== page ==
Posted in Bugs, Nature

The Hummingbird Moth

This little creature is my favorite moth. It’s common name is actually the hummingbird clearwing moth (Hemaris thysbe). When I first saw one, I actually thought that I was seeing a hummingbird flitting about from flowers. But then I noticed the antenna.

Hummingbird clearwing moth sipping nectar from purple dead nettle.

In the above photo, you can see right through the moth’s wings, hence the name “clearwing.” However when it first emerged from its cocoon, the wings were a solid, dark red similar in color to the border of the wings seen above. The coloring in the wings of all moths and butterflies is due to the scales that overlay the wing membranes. But the hummingbird moth can beat its wings at a rate of up to 85 times per second. This incredible number of wing beats per second causes the scales on the wing to flake off. In comparison, a ruby-throated hummingbird beats its wings 60 to 80 beats per second during normal flight (and thankfully gets to keep the feathers on its wings!).

While a ruby-throated hummingbird inserts its long bill into flowers and laps up nectar with its tongue, insects are built differently. The hummingbird moth has a tongue that it keeps tightly coiled and held under its chin. In insects this tongue is called a “proboscis”. Unlike a hummingbird tongue, the proboscis is a hollow tube through which the moth sucks fluids much like we suck fluid through a straw. There is actually a little sac in the moth’s head to control the sucking action.

In the photo below you can see the hummingbird moth in the process of uncoiling its tongue as it approaches a flower to drink.

You can see the moth’s tongue uncoiling as it prepares to drink nectar from the flower; the flower is called “bee balm”.

Just like a hummingbird, the hummingbird moth continues flying while maintaining a stationary position. One advantage that the hummingbird moth has over an actual hummingbird is that it can use its front two feet to stabilize its position while hovering. Typically it braces these feet against the flower petals as can be seen below.

Note how the hummingbird clearwing moth braces its from two feet on the flower petals.
Another view of the hummingbird clearwing moth bracing its front feet on the flower.
Hummingbird clearwing moth bracing its front two feet on the topmost flower petal.
Hummingbird clearwing moth bracing its front legs on the stamen of the flower.

In most of the photos on this page, the moth is pictured drinking from a flower known as bee balm (Monarda fistulosa). I photographed these moths in July in a flower patch near the visitor’s center for Old Man’s Cave. There were plenty of them there. When you visit Old Man’s Cave in mid-summer, keep an eye out for them.

The topmost and bottom-most photos of this article show a hummingbird moth drinking nectar from a small flower (or weed) known as purple dead nettle. These two photos were taken May 3rd of last year in the Boch Hollow State Nature Preserve. May is just around the corner, so you could soon have an opportunity to see one of these moths. In general hummingbird clearwing moths can be seen flying about all summer. Unlike a lot of moths they are active during the day. They are usually most active during the hottest part of the day.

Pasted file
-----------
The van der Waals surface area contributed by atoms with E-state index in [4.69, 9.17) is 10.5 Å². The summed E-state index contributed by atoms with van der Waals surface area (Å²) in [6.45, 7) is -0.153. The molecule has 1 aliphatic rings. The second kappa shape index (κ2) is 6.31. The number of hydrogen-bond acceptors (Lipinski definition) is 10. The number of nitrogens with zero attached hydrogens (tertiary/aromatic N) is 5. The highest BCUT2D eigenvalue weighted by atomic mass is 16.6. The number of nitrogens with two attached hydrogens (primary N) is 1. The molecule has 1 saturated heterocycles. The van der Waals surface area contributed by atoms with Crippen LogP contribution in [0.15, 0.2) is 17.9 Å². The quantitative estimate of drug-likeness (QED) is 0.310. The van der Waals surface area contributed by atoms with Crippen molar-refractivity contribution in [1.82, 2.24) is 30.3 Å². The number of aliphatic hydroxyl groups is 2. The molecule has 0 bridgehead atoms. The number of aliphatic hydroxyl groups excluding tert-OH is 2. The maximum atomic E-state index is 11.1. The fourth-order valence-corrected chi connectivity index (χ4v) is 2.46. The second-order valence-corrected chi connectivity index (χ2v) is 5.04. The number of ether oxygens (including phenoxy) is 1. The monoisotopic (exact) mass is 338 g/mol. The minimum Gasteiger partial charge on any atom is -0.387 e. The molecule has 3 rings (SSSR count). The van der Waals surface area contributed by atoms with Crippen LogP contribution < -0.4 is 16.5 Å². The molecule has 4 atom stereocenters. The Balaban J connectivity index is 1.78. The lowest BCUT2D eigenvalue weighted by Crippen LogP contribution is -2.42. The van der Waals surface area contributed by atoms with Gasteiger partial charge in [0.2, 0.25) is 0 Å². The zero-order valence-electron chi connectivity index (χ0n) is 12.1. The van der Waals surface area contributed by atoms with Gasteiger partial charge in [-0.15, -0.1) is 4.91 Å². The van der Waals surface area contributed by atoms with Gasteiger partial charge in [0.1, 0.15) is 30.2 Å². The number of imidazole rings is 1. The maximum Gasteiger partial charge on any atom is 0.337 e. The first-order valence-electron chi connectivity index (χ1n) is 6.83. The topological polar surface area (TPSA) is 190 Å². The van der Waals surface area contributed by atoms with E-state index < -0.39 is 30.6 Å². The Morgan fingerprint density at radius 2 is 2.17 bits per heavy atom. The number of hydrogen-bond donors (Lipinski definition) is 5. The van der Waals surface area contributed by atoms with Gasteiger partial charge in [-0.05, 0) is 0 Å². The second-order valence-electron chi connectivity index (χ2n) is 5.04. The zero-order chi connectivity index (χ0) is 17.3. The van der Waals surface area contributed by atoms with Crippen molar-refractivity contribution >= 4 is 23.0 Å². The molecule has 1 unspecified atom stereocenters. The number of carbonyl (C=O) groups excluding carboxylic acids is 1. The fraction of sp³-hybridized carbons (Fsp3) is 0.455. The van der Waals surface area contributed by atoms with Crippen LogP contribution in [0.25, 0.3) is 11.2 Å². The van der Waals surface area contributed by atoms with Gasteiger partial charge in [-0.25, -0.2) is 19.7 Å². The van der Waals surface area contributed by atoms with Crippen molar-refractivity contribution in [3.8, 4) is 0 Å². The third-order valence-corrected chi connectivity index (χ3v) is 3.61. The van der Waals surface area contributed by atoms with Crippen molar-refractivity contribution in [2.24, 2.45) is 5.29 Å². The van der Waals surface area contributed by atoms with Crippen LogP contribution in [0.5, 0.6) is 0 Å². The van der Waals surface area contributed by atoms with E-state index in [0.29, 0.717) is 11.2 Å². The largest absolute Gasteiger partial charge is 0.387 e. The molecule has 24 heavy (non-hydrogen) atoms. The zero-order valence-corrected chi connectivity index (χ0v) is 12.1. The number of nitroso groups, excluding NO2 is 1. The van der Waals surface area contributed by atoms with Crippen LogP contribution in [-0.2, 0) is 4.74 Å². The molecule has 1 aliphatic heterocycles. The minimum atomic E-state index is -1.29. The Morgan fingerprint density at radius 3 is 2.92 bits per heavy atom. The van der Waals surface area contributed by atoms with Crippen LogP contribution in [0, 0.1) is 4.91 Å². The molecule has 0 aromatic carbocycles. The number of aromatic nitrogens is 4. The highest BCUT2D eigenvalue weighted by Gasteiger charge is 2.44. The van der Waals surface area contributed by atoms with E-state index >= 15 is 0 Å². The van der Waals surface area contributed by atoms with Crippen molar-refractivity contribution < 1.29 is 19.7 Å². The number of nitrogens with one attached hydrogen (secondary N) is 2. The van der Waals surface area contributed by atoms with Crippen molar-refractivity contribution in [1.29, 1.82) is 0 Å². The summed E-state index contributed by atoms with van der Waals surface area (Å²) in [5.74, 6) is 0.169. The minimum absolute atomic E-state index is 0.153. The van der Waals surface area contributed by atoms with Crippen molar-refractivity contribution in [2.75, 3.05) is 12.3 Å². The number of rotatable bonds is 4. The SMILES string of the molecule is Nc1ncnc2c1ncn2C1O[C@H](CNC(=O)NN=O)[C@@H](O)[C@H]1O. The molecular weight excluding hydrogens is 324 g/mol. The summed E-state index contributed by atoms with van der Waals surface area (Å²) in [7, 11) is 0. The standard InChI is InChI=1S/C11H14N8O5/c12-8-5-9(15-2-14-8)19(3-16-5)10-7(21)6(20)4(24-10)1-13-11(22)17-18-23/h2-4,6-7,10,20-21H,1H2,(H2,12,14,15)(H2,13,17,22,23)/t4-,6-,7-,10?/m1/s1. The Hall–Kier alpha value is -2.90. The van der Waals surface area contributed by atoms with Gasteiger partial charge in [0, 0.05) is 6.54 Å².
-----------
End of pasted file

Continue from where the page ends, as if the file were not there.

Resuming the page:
In the photo below the tip of the tail is fan-shaped almost like a bird’s tail.

Hummingbird clearwing moth; it almost looks like it has tail feathers.

In these photos you can see the wings (though still blurry) because they were photographed at a very high shutter speed, with the shutter snapping open for 1/1000 to 1/1250 of a second. However if you are watching them with your eye, the wings move so fast it is hard to make them out. In most of the photos the wings even seem shaped like a bird’s wings, rather than the shape that most moth wings have. However in the photo below you can make out the forewing and the hindwing that you would expect to see in an insect.

In this photo you can actually make out the forewing and hindwing common to all moths.

For some reason I usually forget that I can switch over to movie mode while I’m taking photographs, so I don’t have any video of the moths that I have seen. However I really like the video that I embedded below. It was published by inurufu; here is a direct link to it at YouTube. Among other things, you can hear the humming sound that the moth makes while it is flying about. It sounds a lot like you a hummingbird as it zips by.

Additional information

More on Moths and Butterflies

© Deborah Platt, Robert Platt and 2012 to 2021

4 thoughts on “The Hummingbird Moth

  1. Hi Deb,

    Excellent article and wonderful photographs. Recently found your website and have been enjoying the articles especially the Luna moth. So much great info on the life cycle of this fascinating creature.

    Just one thing. In this article, you mention that the clearwing moth beats its wings faster than a hummingbird at up to 85 beats per minute.

    When I read it, I recalled watching a National Geographic documentary on hummingbirds.
    I recall footage showing the two in flight next to each other and pointing out the differences including size and wingspeed. As I recall, the clearwing had a wingspeed of 30-35 beats per min. which is slower than a hummingbird. I found a website which confirmed my recollection.

    The above source is not a university or accredited organization, so you may wish to look into the matter further. Unfortunately, many sources such as the Peterson fieldguide say “beats its wings rapidly” and leave it at that.

    Best wishes,

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